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Collaborative editing

Collaborative editing is the editing of groups producing works together through individual contributions. Effective choices in group awareness, participation, and coordination are critical to successful collaborative writing outcomes.[1]

Overview

Collaborative writing is writing done by more than one person; they may discuss what they are going to write before they start, and discuss what they have written after they finish each draft they write.[2] The typing might be organized by dividing the writing into sub-tasks assigned to each group member, with the first part of the tasks done before the next parts, or they might work together on each task.[3][4] The writing is planned, written, and revised, and more than one person is involved in at least one of those steps.[5] Usually, discussions about the document's structure and context involve the entire group.[6]

Most usually it is applied to textual documents or programmatic source code. Such asynchronous (non-simultaneous) contributions are very efficient in time, as group members need not assemble in order to work together. Generally, managing such work requires software;[7] the most common tools for editing documents are wikis, and those for programming, version control systems.[8] Most word processors are also capable of recording changes; this allows editors to work on the same document while automatically clearly labeling who contributed what changes. New writing environments such as Google Docs provide collaborative writing/editing functionalities with revision control, synchronous/asynchronous editing. Another tool that uses collaborative editing is Addteq's Excellentable. Excellentable is an app for Confluence that enable users to collaborate on spreadsheets in real-time directly inside of Confluence.

Wikipedia is an example of a collaborative editing project on a large scale, which can be both good and bad, because of the large contributions by the public, Wikipedia has one of the widest ranges of material in the world. Unfortunately, this also leads to online 'graffiti', in which members of the public can submit incorrect information or random rubbish. Collaborative writing can lead to projects that are richer and more complex than those produced by individuals. Many learning communities include one or more collaborative assignments. However, writing with others also makes the writing task more complex.[9] There is increasing amount of research literature investigating how collaborative writing can improve learning experiences.[10]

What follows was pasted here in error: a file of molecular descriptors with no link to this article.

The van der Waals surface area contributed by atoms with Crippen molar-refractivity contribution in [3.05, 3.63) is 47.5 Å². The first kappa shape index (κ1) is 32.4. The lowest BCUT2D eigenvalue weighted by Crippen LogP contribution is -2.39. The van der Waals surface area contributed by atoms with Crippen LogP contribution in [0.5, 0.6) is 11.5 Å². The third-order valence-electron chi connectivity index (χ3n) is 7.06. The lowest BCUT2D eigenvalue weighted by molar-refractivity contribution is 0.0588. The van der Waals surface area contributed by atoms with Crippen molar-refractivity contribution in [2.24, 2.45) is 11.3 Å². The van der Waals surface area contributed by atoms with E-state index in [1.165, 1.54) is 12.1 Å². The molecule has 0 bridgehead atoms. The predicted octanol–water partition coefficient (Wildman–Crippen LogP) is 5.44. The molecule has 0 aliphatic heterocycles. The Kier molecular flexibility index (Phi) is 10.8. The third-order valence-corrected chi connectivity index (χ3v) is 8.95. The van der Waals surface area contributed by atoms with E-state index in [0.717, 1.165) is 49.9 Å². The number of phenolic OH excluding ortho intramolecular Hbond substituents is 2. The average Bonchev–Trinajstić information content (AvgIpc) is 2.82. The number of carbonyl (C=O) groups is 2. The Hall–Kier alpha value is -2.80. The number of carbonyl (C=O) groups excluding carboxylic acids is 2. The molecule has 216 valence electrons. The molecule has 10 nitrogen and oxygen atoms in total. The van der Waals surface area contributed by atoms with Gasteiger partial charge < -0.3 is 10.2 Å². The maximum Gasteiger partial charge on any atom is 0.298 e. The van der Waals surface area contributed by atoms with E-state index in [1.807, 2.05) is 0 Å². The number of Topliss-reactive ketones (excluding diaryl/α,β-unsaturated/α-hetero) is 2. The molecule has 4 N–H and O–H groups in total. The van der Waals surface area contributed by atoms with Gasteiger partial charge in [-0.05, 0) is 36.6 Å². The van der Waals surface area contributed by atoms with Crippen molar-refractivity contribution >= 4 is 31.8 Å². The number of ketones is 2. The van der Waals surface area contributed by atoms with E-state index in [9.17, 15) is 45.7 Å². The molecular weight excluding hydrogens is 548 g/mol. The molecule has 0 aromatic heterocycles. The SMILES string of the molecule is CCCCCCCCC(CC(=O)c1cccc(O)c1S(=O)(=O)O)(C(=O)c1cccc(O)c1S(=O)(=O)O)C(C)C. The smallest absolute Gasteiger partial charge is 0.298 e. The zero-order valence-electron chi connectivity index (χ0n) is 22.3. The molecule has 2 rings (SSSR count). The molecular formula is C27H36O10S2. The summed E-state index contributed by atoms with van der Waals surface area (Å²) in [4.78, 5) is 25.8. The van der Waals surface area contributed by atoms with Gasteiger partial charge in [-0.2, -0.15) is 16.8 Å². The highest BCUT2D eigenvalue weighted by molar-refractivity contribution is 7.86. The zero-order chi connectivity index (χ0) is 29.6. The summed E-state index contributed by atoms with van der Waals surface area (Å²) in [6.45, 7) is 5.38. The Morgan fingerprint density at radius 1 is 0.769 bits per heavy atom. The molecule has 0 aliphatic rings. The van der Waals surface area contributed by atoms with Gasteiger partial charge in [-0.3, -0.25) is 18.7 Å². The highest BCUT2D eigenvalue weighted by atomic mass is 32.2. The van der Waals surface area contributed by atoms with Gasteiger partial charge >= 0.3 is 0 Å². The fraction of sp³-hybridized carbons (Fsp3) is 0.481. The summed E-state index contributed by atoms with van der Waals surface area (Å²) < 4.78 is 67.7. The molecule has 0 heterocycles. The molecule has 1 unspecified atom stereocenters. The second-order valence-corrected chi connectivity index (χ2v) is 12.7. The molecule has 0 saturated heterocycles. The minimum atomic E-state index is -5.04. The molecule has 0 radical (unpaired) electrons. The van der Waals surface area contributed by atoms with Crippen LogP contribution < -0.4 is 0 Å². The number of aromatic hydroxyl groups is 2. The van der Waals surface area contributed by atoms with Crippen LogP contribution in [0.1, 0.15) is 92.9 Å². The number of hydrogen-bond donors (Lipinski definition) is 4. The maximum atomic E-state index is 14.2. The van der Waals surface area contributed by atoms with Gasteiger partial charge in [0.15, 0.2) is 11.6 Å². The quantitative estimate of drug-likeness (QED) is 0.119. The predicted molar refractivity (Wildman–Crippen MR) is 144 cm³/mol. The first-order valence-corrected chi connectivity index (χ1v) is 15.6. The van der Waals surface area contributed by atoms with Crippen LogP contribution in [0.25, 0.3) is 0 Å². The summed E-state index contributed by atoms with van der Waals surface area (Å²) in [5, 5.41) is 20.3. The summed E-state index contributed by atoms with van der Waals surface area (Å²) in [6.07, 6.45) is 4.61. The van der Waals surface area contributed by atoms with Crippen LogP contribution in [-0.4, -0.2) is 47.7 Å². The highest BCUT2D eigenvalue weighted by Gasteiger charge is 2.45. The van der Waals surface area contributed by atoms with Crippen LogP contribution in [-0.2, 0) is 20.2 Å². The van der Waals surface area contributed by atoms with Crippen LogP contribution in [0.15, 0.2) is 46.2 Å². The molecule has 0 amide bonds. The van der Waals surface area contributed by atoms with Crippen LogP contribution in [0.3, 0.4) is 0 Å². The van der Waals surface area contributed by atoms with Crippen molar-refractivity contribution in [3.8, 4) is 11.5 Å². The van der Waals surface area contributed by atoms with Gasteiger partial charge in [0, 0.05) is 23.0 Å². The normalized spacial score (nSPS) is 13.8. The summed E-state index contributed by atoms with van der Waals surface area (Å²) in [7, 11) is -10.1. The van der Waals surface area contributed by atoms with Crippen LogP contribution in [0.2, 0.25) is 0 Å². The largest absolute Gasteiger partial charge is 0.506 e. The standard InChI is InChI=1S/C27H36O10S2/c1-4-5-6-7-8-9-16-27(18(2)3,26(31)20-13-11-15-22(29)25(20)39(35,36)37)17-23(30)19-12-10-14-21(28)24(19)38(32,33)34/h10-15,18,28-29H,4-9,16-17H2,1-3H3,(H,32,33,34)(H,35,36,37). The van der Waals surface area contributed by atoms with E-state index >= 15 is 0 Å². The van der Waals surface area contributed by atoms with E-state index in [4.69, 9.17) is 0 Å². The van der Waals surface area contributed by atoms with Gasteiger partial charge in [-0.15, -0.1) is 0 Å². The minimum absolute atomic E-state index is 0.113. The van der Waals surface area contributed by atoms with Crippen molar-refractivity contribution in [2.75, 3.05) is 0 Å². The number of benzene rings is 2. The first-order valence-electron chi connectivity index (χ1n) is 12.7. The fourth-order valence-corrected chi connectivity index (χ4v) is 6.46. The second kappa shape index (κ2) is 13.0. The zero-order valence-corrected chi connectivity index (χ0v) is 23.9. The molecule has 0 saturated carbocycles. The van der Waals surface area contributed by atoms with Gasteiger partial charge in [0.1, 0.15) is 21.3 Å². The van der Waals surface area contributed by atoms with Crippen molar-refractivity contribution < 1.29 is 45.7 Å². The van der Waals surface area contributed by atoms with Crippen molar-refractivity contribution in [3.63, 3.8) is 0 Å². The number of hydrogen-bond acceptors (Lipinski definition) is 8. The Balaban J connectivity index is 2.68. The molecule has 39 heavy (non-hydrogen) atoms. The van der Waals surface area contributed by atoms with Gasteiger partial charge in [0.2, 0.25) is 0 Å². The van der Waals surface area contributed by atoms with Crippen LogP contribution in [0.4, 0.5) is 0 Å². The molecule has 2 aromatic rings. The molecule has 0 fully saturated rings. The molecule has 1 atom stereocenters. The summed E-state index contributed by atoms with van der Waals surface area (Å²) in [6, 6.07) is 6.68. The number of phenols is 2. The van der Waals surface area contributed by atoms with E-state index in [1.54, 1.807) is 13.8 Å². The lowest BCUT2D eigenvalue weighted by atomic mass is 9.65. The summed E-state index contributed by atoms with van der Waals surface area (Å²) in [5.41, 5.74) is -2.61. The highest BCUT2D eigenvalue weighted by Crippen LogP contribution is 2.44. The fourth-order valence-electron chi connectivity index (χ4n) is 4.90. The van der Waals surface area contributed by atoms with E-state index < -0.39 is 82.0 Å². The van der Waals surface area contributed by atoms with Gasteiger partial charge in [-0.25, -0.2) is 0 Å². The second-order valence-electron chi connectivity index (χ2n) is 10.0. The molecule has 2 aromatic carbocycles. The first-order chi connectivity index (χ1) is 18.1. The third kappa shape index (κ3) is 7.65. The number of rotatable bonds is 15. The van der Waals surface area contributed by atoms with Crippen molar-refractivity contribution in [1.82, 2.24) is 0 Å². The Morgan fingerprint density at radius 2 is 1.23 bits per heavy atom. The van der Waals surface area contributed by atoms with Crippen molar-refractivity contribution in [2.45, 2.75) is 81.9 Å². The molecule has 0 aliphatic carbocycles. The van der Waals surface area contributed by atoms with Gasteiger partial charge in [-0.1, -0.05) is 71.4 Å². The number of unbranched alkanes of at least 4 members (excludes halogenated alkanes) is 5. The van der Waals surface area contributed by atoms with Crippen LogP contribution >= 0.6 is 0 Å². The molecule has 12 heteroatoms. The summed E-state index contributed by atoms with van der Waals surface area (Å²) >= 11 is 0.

Correct access management systems can prevent duplicated information.[11] Access management systems require access to a server, often online.[12] Online collaboration can be more difficult due to issues such as time zones.[13]

See also

References

  1. ^ Lowry, Paul Benjamin, Aaron Mosiah Curtis and Michelle Rene Lowry. Yes "A Taxonomy of Collaborative Writing to Improve Empirical Research, Writing Practice, and Tool Development," Journal of Business Communication (JBC), Vol. 41, No. 1, pp. 66-99, 2004.
  2. ^ Dillon A. How Collaborative is Collaborative Writing? An Analysis of the Production of Two Technical Reports., pages 69--86. Springer-Verlag, London, 1993.
  3. ^ Sharple M. Adding a Little Structure to Collaborative Writing. Structure in what way. Springer-Verlag, London, 1992.
  4. ^ Rimmershaw R. Collaborative Writing Practices and Writing Support Technologies, pages 15--28. Kluwer Academic Publishers, Dordrecht, The Netherlands, 1992.
  5. ^ Ede L. and Lunsford A. Singular Text/Plural Authors: Perspectives on Collaborative Authoring. Southern Illinois University Press, Carbondale, 1990.
  6. ^ Beck E.D. A Survey of Experiences of Collaborative Writing, pages 87--112. Springer-Verlag, London, 1993.
  7. ^ Kuutti, Kari et al. (2003). ECSCW 2003: proceedings of the Eighth European Conference on Computer Supported Cooperative Work, p. 315.
  8. ^ "Building Up to Collaboration: Evidence on Using Wikis to Scaffold Academic Writing | Journal of Academic Writing". Cite journal requires |journal= (help)
  9. ^ "Online Writing Guide". Classweb.gmu.edu. Archived from the original on 2011-09-27. Retrieved 2011-09-21.
  10. ^ R.A Calvo and S.T O’Rourke and J. Jones and K. Yacef and P. Reimann. (2011) "Collaborative Writing Support Tools on the Cloud" IEEE Transactions on Learning Technologies". 4 (1) pp. 88-97. DOI=http://doi.ieeecomputersociety.org/10.1109/TLT.2010.43
  11. ^ Fernald, D. H.; Duclos, C. W. (2005). "Enhance your team-based qualitative research". Ann Fam Med. 3 (4): 360–4. doi:10.1370/afm.290. PMC 1466909. PMID 16046570.
  12. ^ "Archived copy" (PDF). Archived from the original (PDF) on 2016-12-25. Retrieved 2011-10-01.CS1 maint: archived copy as title (link)
  13. ^ "Collaboration Structure, Communication Media, and Problems in Scientific Work Teams". Jcmc. indiana.edu. 2006-12-31. Retrieved 2011-09-21.

Sources

  • Kuutti, Kari, Eija Helena Karsten, Paul Dourish, Geraldine Fitzpatrick and Kjeld Schmidt. (2003). ECSCW 2003: proceedings of the Eighth European Conference on Computer Supported Cooperative Work (14–18 September 2003, Helsinki, Finland). London: Kulwer. ISBN 978-1-4020-1573-1; OCLC 52784895
  • Speck, Bruce W. (2008). Collaborative Writing: An Annotated Bibliography. Charlotte, North Carolina: IAP (Information Age Publishing). ISBN 978-1-59311-285-1

External links


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